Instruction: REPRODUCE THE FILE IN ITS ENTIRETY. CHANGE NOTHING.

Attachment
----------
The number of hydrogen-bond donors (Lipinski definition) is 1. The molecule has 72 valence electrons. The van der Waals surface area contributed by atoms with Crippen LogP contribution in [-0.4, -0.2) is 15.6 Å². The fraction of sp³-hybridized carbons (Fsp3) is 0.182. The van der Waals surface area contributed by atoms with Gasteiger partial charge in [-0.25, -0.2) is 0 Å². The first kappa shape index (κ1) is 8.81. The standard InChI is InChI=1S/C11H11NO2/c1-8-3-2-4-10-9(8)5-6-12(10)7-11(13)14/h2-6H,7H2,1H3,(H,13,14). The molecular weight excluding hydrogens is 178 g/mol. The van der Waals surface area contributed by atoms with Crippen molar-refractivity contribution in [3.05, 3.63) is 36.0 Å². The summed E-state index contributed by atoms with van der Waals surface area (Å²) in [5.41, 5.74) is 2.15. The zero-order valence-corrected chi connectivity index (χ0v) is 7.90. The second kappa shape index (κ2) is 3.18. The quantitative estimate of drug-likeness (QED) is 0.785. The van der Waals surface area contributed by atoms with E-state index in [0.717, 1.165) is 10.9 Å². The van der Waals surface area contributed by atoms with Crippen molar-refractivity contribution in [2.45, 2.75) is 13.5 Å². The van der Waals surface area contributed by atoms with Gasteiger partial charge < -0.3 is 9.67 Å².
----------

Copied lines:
The number of hydrogen-bond donors (Lipinski definition) is 1. The molecule has 72 valence electrons. The van der Waals surface area contributed by atoms with Crippen LogP contribution in [-0.4, -0.2) is 15.6 Å². The fraction of sp³-hybridized carbons (Fsp3) is 0.182. The van der Waals surface area contributed by atoms with Gasteiger partial charge in [-0.25, -0.2) is 0 Å². The first kappa shape index (κ1) is 8.81. The standard InChI is InChI=1S/C11H11NO2/c1-8-3-2-4-10-9(8)5-6-12(10)7-11(13)14/h2-6H,7H2,1H3,(H,13,14). The molecular weight excluding hydrogens is 178 g/mol. The van der Waals surface area contributed by atoms with Crippen molar-refractivity contribution in [3.05, 3.63) is 36.0 Å². The summed E-state index contributed by atoms with van der Waals surface area (Å²) in [5.41, 5.74) is 2.15. The zero-order valence-corrected chi connectivity index (χ0v) is 7.90. The second kappa shape index (κ2) is 3.18. The quantitative estimate of drug-likeness (QED) is 0.785. The van der Waals surface area contributed by atoms with E-state index in [0.717, 1.165) is 10.9 Å². The van der Waals surface area contributed by atoms with Crippen molar-refractivity contribution in [2.45, 2.75) is 13.5 Å². The van der Waals surface area contributed by atoms with Gasteiger partial charge < -0.3 is 9.67 Å².